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Canada: Jewish Menorah won't be displayed outside Moncton city hall for first time in 20 years. Allahu Akbar!



For the first time in 20 years, the menorah will not be displayed outside Moncton city hall during Hanukkah.
Francis Weil, president of the Moncton Jewish Community, says the city's decision not to allow the menorah is a profound "hurt" to the people he represents.
Moncton Mayor Dawn Arnold conveyed the decision to Weil on Monday.
At the meeting, the mayor said "city hall should be neutral as far as religion is concerned," Weil said.
He said the decision was further discussed Thursday, when Arnold met with Weil and other members of the community.

Mayor cited Supreme Court ruling​

Weil followed this up with a news release, saying that in making the city's case, Arnold cited a 2015 Supreme Court ruling against municipal councils opening their meetings with prayer.
Weil called the court ruling about council meetings a "pretext."
Despite numerous efforts to speak to Arnold and city spokesperson Isabelle LeBlanc throughout the day Friday, CBC News was unable to confirm the menorah decision or the rationale for it. There was no response at all.
Older man wearing blue shirt looking at camera.

Francis Weil, president of the Moncton Jewish Community, says the recent decision might hurt Moncton's reputation as a welcoming city. (CBC News)
Meanwhile, Christmas symbols, including angels with trumpets, are on display outside Moncton city hall. In light of the menorah decision, Weil called this "an indicator of discrimination."
"On the ground of city hall, there will remain a large Christmas tree, and there will remain angels flying around city hall," Weil said.

"We have absolutely nothing against the Christmas tree. We feel it is beautiful to have the Christmas tree, and we have nothing against the angels. But how can you justify having religious symbol from one religion and banning something from another religion?
Large Christmas wreath and ornamental angels on front of building.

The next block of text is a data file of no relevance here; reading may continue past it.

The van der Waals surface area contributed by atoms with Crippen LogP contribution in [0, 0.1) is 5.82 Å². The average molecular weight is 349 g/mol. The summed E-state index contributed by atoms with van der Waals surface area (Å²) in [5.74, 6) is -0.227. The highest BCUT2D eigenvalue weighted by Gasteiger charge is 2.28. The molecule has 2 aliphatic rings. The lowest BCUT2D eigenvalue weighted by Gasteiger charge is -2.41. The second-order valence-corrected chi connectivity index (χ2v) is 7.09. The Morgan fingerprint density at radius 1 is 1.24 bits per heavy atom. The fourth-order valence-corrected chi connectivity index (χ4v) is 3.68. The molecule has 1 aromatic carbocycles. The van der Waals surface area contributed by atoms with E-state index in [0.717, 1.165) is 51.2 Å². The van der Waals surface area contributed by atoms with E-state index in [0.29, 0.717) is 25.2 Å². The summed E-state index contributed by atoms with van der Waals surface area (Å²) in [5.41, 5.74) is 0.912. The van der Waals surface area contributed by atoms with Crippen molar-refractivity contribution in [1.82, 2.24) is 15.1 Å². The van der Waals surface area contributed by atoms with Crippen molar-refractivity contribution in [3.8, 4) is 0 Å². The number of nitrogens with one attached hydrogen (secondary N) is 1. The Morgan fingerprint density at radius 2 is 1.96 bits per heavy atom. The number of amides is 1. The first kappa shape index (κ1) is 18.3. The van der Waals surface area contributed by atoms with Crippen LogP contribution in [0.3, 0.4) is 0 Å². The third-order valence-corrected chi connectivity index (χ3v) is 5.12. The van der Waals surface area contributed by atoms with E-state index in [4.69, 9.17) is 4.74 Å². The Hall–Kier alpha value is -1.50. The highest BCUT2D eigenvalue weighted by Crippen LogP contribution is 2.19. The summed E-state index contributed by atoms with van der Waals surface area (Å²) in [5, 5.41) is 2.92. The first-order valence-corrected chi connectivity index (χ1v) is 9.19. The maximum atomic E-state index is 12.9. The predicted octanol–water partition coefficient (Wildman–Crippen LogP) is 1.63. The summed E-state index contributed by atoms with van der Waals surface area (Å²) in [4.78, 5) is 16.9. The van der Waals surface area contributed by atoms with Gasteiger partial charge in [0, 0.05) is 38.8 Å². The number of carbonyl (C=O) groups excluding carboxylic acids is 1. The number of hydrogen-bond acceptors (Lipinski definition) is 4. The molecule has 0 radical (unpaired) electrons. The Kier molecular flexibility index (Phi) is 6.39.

Weil questions how the city can justify having Christmas decorations on front of city building while banning the menorah. (Ian Bonnell / CBC News )
The menorah, a nine-branched candelabra, or "chandelier," as Weil describes it, represents freedom and "celebrates tolerance for all religions in the world."
He said the decision not to allow this symbol of peace has him questioning the inclusiveness of the city.

"Last night I sent a message to the mayor telling her that we have to be careful. We cannot hurt the reputation, the good reputation of the city of Moncton."

Selective interpretation, lawyer says

Moncton-based lawyer Leigh Lampert, who is a member of the Moncton synagogue board of directors, attended the Thursday meeting as a member of the Jewish community.
He said that the decision, made "behind closed doors," was based on principles of separation of church and state as a rationale, saying, according to Lampert, "city hall was the people's house. It was not a place for religious symbols."
Man in blue suit smiling at camera

Leigh Lampert, a Moncton-based lawyer who attended a meeting with the mayor as part of the Jewish community, says 'separation of church and state' is only valid when applied consistently. (Submitted by Leigh Lampert)
"In response, I said that you can't pick and choose. If you're going to separate church and state, you can't have any religious symbols whatsoever," Lampert said.

"You know, there are Christmas trees at city hall. There are, in downtown Moncton, lamp posts decorated with angels which have religious connotations."
Hanukkah begins Thursday at sundown.
"Usually the menorah is put on about two or three days before Hanukkah starts and is left there for the full 8 days of Hanukkah," Weil said.

"There is a public ceremony, where people are invited to come and to see us in the evening lighting either the first light or the first two lights of the Menorah."

Weil said there are about 120 Jewish people living in Moncton, spread among about 60 families.